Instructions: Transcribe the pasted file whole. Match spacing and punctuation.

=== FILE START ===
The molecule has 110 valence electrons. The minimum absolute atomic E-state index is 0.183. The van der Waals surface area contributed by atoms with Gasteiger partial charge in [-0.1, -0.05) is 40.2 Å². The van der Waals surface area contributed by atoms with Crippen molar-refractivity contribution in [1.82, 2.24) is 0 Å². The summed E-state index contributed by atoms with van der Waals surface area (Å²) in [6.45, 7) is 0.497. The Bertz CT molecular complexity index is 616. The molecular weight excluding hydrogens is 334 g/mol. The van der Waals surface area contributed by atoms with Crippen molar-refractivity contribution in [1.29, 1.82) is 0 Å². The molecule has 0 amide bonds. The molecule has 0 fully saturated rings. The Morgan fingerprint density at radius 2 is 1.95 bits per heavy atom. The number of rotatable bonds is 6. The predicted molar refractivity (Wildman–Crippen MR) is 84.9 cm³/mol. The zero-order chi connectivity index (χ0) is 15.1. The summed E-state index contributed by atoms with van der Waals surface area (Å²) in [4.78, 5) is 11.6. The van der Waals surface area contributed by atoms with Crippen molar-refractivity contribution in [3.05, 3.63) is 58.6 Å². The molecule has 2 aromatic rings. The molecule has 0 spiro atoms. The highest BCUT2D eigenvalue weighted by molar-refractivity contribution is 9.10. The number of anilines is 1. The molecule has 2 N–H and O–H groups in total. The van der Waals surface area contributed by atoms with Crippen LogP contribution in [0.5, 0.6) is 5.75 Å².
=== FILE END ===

The molecule has 110 valence electrons. The minimum absolute atomic E-state index is 0.183. The van der Waals surface area contributed by atoms with Gasteiger partial charge in [-0.1, -0.05) is 40.2 Å². The van der Waals surface area contributed by atoms with Crippen molar-refractivity contribution in [1.82, 2.24) is 0 Å². The summed E-state index contributed by atoms with van der Waals surface area (Å²) in [6.45, 7) is 0.497. The Bertz CT molecular complexity index is 616. The molecular weight excluding hydrogens is 334 g/mol. The van der Waals surface area contributed by atoms with Crippen molar-refractivity contribution in [1.29, 1.82) is 0 Å². The molecule has 0 amide bonds. The molecule has 0 fully saturated rings. The Morgan fingerprint density at radius 2 is 1.95 bits per heavy atom. The number of rotatable bonds is 6. The predicted molar refractivity (Wildman–Crippen MR) is 84.9 cm³/mol. The zero-order chi connectivity index (χ0) is 15.1. The summed E-state index contributed by atoms with van der Waals surface area (Å²) in [4.78, 5) is 11.6. The van der Waals surface area contributed by atoms with Crippen molar-refractivity contribution in [3.05, 3.63) is 58.6 Å². The molecule has 2 aromatic rings. The molecule has 0 spiro atoms. The highest BCUT2D eigenvalue weighted by molar-refractivity contribution is 9.10. The number of anilines is 1. The molecule has 2 N–H and O–H groups in total. The van der Waals surface area contributed by atoms with Crippen LogP contribution in [0.5, 0.6) is 5.75 Å².